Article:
Thungela Resources Limited’s (Thungela’s) first suite of annual reports contains a multitude of misleading claims relating to climate science, energy security and poverty alleviation, the viability and affordability of so-called “clean coal” and carbon capture and storage, and the company’s impacts on people and the environment.
Thungela has no Paris-aligned emission reduction strategy and has not reported in alignment with the recommendations of the Task Force on Climate-Related Financial Disclosures.
Over the past few months, as Thungela’s share price has soared on the back of the global commodity boom, asset managers who claim to integrate environmental, social and governance (ESG) factors into their investment decision-making, and to be taking climate risk seriously, have bought up stakes in this company despite the severe ESG-related risks that it represents.
We hope that these shareholders will be responsible in challenging Thungela on the misleading and inaccurate claims it makes in its first set of reports, and in applying pressure on the company to take climate risk seriously, and to urgently embark on a process of developing a robust, science-based climate strategy.
This briefing aims to assist the many South Africans whose savings are invested in Thungela to understand the dangers posed by its cavalier approach to climate risk – both to their own investments, and to our national efforts to achieve a just transition to a low-carbon economy.
Thungela is a “pure play” thermal coal company, i.e., the only product it produces is thermal coal, or coal that is used to generate electricity. Most of Thungela’s coal is exported to overseas markets.
Coal is the most carbon-intensive fossil fuel, and the biggest contributor to global climate change. The Intergovernmental Panel on Climate Change (IPCC) finds that, in order to stand a chance of limiting global heating to 1.5⁰C:
- Global coal emissions should have peaked in 2020;
- Global coal use in electricity generation must fall by 80% below 2010 levels by 2030;
- OECD nations should end coal use entirely by 2030; and
- All coal-fired power stations must be shut by 2040 at the latest.
The fact that the price of coal is currently at record highs does not alter climate science.
- Thungela has not reported in alignment with the recommendations of the Task Force on Climate-Related Financial Disclosures (TCFD), the global best practice standard for climate risk disclosures. It says that it will do so, “as far as possible”, “during 2022”.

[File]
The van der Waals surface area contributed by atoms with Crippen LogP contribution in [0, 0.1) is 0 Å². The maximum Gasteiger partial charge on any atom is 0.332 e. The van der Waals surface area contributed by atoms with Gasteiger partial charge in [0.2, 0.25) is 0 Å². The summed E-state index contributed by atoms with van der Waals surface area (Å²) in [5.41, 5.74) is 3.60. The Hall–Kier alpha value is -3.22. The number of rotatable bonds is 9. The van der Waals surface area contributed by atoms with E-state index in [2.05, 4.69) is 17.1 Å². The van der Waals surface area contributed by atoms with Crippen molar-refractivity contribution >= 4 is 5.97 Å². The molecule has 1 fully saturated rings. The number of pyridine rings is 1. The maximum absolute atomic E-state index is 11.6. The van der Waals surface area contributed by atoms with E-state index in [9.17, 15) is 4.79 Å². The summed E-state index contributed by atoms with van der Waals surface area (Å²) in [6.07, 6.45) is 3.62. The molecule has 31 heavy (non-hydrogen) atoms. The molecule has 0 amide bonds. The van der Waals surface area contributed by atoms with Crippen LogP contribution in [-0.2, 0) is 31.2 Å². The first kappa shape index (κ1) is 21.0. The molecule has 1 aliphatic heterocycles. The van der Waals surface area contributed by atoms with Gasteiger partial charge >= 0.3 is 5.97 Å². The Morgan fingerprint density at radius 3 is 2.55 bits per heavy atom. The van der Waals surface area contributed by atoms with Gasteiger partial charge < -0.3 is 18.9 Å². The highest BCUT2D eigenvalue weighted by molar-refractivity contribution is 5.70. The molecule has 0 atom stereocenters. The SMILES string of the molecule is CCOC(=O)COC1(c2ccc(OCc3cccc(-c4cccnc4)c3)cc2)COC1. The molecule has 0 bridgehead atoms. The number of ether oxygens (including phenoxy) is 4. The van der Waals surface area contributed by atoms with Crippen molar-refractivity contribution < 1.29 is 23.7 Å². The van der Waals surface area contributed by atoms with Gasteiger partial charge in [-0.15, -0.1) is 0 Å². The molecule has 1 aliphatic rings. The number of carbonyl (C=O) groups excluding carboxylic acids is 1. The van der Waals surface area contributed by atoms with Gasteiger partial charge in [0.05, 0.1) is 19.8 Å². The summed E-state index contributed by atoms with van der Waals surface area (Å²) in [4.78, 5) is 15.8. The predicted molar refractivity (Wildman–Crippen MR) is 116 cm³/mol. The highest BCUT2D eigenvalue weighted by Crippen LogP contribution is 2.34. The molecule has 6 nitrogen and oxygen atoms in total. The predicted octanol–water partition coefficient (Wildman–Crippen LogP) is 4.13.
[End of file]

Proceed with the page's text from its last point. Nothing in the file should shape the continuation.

- Thungela has not set any emission-reduction targets since its demerger from Anglo American in June 2021, when a target was set to reduce carbon emissions by 15% by 2025, off a 2016 baseline. The company states that it has achieved this target, with its 2021 emissions 17.3% lower than the 2016 baseline.
- However, these reductions are due to external factors, not to proactive steps taken by the company to reduce emissions. Reductions were “driven partly by energy-saving initiatives, but also by lower-than-expected production volumes … COVID-19 and the impact of (Transnet Freight Rail’s) underperformance.” In fact, Thungela plans to expand its operations.
- Thungela plans to set intermediate emission reduction targets and develop a “pathway to net-zero by 2050”, during the course of 2022. It identifies its first goal as the finalisation of “intermediate carbon reduction targets” by 2023.
- Even Thungela’s commitment to “developing a pathway to achieve net-zero emissions by 2050” is “subject to the requirements of the countries in which we operate and the markets that we serve”.
- A pure-play thermal coal company which has not reported in alignment with the TCFD, which has no science-based climate strategy or emission reduction targets, and which expresses its intention to expand its operations, should be a serious red flag for investors.
- Thungela’s operations, and the legacy environmental liabilities it has inherited from Anglo American, represent a significant risk to the company and to the environment and people in its areas of operation. This is evidenced by more than one serious toxic spill of acid mine water in the last 6 months from inadequately-rehabilitated mine shafts for which the company is responsible.
Just Share’s responses to a selection of the most egregious of Thungela’s claims are set out in the briefing.
IMAGE: 123RF / parilovv